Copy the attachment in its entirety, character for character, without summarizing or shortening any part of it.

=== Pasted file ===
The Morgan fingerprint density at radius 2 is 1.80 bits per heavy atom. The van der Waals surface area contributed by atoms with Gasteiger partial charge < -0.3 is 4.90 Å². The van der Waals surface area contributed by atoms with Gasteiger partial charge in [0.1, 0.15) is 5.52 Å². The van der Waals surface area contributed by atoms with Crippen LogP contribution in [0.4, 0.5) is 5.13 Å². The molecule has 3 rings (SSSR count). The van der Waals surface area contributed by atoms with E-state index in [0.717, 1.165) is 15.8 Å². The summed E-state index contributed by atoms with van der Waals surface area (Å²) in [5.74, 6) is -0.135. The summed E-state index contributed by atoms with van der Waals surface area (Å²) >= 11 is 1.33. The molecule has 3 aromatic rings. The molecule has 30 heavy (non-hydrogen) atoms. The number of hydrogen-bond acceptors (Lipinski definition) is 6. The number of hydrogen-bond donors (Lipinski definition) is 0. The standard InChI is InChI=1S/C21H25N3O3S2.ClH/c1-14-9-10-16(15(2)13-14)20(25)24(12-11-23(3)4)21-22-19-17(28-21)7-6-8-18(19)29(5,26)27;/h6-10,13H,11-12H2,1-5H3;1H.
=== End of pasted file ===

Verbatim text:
The Morgan fingerprint density at radius 2 is 1.80 bits per heavy atom. The van der Waals surface area contributed by atoms with Gasteiger partial charge < -0.3 is 4.90 Å². The van der Waals surface area contributed by atoms with Gasteiger partial charge in [0.1, 0.15) is 5.52 Å². The van der Waals surface area contributed by atoms with Crippen LogP contribution in [0.4, 0.5) is 5.13 Å². The molecule has 3 rings (SSSR count). The van der Waals surface area contributed by atoms with E-state index in [0.717, 1.165) is 15.8 Å². The summed E-state index contributed by atoms with van der Waals surface area (Å²) in [5.74, 6) is -0.135. The summed E-state index contributed by atoms with van der Waals surface area (Å²) >= 11 is 1.33. The molecule has 3 aromatic rings. The molecule has 30 heavy (non-hydrogen) atoms. The number of hydrogen-bond acceptors (Lipinski definition) is 6. The number of hydrogen-bond donors (Lipinski definition) is 0. The standard InChI is InChI=1S/C21H25N3O3S2.ClH/c1-14-9-10-16(15(2)13-14)20(25)24(12-11-23(3)4)21-22-19-17(28-21)7-6-8-18(19)29(5,26)27;/h6-10,13H,11-12H2,1-5H3;1H.